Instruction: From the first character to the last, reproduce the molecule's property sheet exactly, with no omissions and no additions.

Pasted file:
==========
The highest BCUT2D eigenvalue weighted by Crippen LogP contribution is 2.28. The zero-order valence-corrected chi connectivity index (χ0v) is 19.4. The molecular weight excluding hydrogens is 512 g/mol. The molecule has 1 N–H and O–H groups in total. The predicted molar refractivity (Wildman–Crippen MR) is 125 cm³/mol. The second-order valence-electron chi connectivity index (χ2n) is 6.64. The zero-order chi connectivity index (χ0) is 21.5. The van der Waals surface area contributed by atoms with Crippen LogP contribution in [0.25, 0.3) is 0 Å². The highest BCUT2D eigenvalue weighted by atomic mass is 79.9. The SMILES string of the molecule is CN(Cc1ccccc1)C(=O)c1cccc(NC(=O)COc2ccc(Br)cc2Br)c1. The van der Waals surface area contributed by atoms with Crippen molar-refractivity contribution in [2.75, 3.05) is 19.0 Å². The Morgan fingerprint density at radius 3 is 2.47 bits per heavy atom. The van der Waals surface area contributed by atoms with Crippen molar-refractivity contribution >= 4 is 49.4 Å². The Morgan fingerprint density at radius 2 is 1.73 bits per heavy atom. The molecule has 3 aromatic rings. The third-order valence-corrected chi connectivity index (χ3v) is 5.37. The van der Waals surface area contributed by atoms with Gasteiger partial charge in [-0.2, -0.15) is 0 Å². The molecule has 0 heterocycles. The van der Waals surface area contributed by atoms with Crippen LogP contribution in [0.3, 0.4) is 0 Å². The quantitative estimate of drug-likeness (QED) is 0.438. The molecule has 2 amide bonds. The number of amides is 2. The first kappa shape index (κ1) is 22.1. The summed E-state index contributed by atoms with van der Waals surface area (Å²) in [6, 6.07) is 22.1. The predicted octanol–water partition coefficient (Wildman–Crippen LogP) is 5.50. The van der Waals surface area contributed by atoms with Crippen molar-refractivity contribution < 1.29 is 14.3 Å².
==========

The highest BCUT2D eigenvalue weighted by Crippen LogP contribution is 2.28. The zero-order valence-corrected chi connectivity index (χ0v) is 19.4. The molecular weight excluding hydrogens is 512 g/mol. The molecule has 1 N–H and O–H groups in total. The predicted molar refractivity (Wildman–Crippen MR) is 125 cm³/mol. The second-order valence-electron chi connectivity index (χ2n) is 6.64. The zero-order chi connectivity index (χ0) is 21.5. The van der Waals surface area contributed by atoms with Crippen LogP contribution in [0.25, 0.3) is 0 Å². The highest BCUT2D eigenvalue weighted by atomic mass is 79.9. The SMILES string of the molecule is CN(Cc1ccccc1)C(=O)c1cccc(NC(=O)COc2ccc(Br)cc2Br)c1. The van der Waals surface area contributed by atoms with Crippen molar-refractivity contribution in [2.75, 3.05) is 19.0 Å². The Morgan fingerprint density at radius 3 is 2.47 bits per heavy atom. The van der Waals surface area contributed by atoms with Crippen molar-refractivity contribution >= 4 is 49.4 Å². The Morgan fingerprint density at radius 2 is 1.73 bits per heavy atom. The molecule has 3 aromatic rings. The third-order valence-corrected chi connectivity index (χ3v) is 5.37. The van der Waals surface area contributed by atoms with Gasteiger partial charge in [-0.2, -0.15) is 0 Å². The molecule has 0 heterocycles. The van der Waals surface area contributed by atoms with Crippen LogP contribution in [0.3, 0.4) is 0 Å². The quantitative estimate of drug-likeness (QED) is 0.438. The molecule has 2 amide bonds. The number of amides is 2. The first kappa shape index (κ1) is 22.1. The summed E-state index contributed by atoms with van der Waals surface area (Å²) in [6, 6.07) is 22.1. The predicted octanol–water partition coefficient (Wildman–Crippen LogP) is 5.50. The van der Waals surface area contributed by atoms with Crippen molar-refractivity contribution < 1.29 is 14.3 Å².